The sensitivity of Homobonus urges us in a special way to be open to the entire horizon of charity in its various expressions, apart from material ones: the charity of culture, political charity, social charity, for the common good. Such an eloquent example can effectively contribute to brightening the current political and social climate, promoting a style of harmony, of mutual trust, of committed involvement.

9. I am particularly pleased that the celebration of the "Year of St Homobonus" is to cover the whole of 1998, the second year of the preparatory phase for the Great Jubilee, dedicated especially to the Holy Spirit.

May the endearing figure of the ancient merchant accompany the providential event from heaven. Invoked with your profound and traditional devotion and with an ever more conscious faith, may he obtain for all the baptized loyalty to the gifts of the Spirit, received especially in the sacrament of Confirmation. May he obtain for the lay faithful a more mature awareness that their participation in the life of the Church "is so necessary that without it the apostolate of the pastors will frequently be unable to obtain its full effect" (Apostolicam actuositatem AA 10). For all the members of the Church in Cremona may he obtain from the Lord the fervour requested of the new evangelizers, called in the post-synodal period to be true witnesses to faith, hope and love.

With these fervent wishes, as I recall my Pastoral Visit to Cremona in June 1992, and the subsequent meeting with those who came to Rome on pilgrimage in November of last year, as a seal to the diocesan synod, I sincerely impart to you, Venerable Brother, to the priests, deacons, consecrated persons, to the lay faithful, to every family, every parish and the whole city my affectionate Apostolic Blessing.

From the Vatican, 24 June 1997.






Thursday, 26 June 1997

Mr Ambassador,

1. I am pleased to receive the Letters accrediting Your Excellency as Ambassador Extraordinary and Plenipotentiary of the Republic of Ecuador to the Holy See on this occasion which also gives me the opportunity to offer you my most cordial welcome.

I am sincerely grateful for the respectful greeting that President Fábian Alarcón has conveyed to me through Your Excellency, an expression of your country’s spiritual closeness to this Apostolic See, a closeness built up throughout its history by the Church’s continuous work through her members and her institutions. Please convey my best wishes to the President, together with the assurance of my prayers to the Most High that he will grant prosperity and spiritual well-being to all Ecuadoreans.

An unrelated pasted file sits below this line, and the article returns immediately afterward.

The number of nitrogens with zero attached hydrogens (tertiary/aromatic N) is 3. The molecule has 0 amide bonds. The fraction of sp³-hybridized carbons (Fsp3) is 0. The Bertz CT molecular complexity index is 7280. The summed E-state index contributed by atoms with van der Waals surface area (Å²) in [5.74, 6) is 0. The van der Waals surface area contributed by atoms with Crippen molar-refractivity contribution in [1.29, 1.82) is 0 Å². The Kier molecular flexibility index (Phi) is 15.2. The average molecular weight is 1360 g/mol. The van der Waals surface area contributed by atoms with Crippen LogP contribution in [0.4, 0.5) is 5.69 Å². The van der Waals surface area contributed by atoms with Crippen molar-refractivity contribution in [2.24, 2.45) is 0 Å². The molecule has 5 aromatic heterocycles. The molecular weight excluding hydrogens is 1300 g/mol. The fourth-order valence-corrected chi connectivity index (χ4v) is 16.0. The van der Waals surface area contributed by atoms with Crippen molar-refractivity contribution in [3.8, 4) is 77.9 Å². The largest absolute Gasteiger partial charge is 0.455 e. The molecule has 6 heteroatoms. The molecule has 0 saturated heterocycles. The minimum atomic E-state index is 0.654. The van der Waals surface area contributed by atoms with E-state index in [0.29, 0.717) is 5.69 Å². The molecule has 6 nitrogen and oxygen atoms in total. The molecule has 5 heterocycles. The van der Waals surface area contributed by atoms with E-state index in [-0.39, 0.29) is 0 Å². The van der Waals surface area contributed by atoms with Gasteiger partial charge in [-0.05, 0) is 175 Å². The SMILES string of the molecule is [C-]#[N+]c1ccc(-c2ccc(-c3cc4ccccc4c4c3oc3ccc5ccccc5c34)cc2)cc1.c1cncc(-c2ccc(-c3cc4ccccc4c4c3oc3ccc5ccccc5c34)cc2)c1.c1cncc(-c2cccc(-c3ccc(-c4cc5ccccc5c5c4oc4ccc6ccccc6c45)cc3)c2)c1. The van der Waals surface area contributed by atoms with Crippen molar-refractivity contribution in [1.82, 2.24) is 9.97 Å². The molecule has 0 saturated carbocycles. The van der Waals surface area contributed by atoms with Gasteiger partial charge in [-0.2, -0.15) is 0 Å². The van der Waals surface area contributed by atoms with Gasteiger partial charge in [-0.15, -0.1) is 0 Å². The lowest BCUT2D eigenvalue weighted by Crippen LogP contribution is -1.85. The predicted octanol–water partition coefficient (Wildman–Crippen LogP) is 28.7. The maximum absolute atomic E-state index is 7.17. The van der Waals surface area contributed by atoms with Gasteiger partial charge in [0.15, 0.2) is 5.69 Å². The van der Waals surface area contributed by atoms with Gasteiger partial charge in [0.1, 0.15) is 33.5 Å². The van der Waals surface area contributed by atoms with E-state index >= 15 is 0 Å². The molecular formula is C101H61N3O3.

Your kind words, Mr Ambassador, have made me relive the moments of my Pastoral Visit to your country, of which I have lasting and grateful memories. There I had the opportunity to share your peoples’ concerns and hopes, to profess the same faith with them in the various moving celebrations, and to appreciate “the most genuine values of the Ecuadorean soul, which even in the midst of difficulties shows its trust in God and its resolution to remain faithful to the heritage of its forebears: its Christian faith, the Church, its culture, its traditions, its vocation to justice and freedom” (cf. Farewell Address, 31 Jan. 1985; L' Osservatore Romano English edition, 4 March 1985, PP 5,10).

2. I am pleased to see that the bonds uniting the Ecuadorean people with the See of Peter are strongly enhanced by our cordial relations which, on the basis of agreements and mutual respect, permit trustworthy and fruitful collaboration between Church and State. This collaboration sometimes extends to international forums, in which great issues of interest for all humanity are debated today. It is desirable that this cooperation continue and bear fruit for the good of Ecuador. The Church, for her part, feels it her duty to promote the fundamental values that safeguard the dignity of the person such as, among others, the protection of human life at all stages of its development, and the defence of the family as a basic and irreplaceable institution for the individual and for society. Likewise, through integral education and religious formation, she endeavours to promote the transcendent aspects of the human being necessary for his complete maturity and personal fulfilment in freedom. The Church’s mission to proclaim Christ as the one Saviour of mankind and of history also demands efforts for peace between nations and within each one.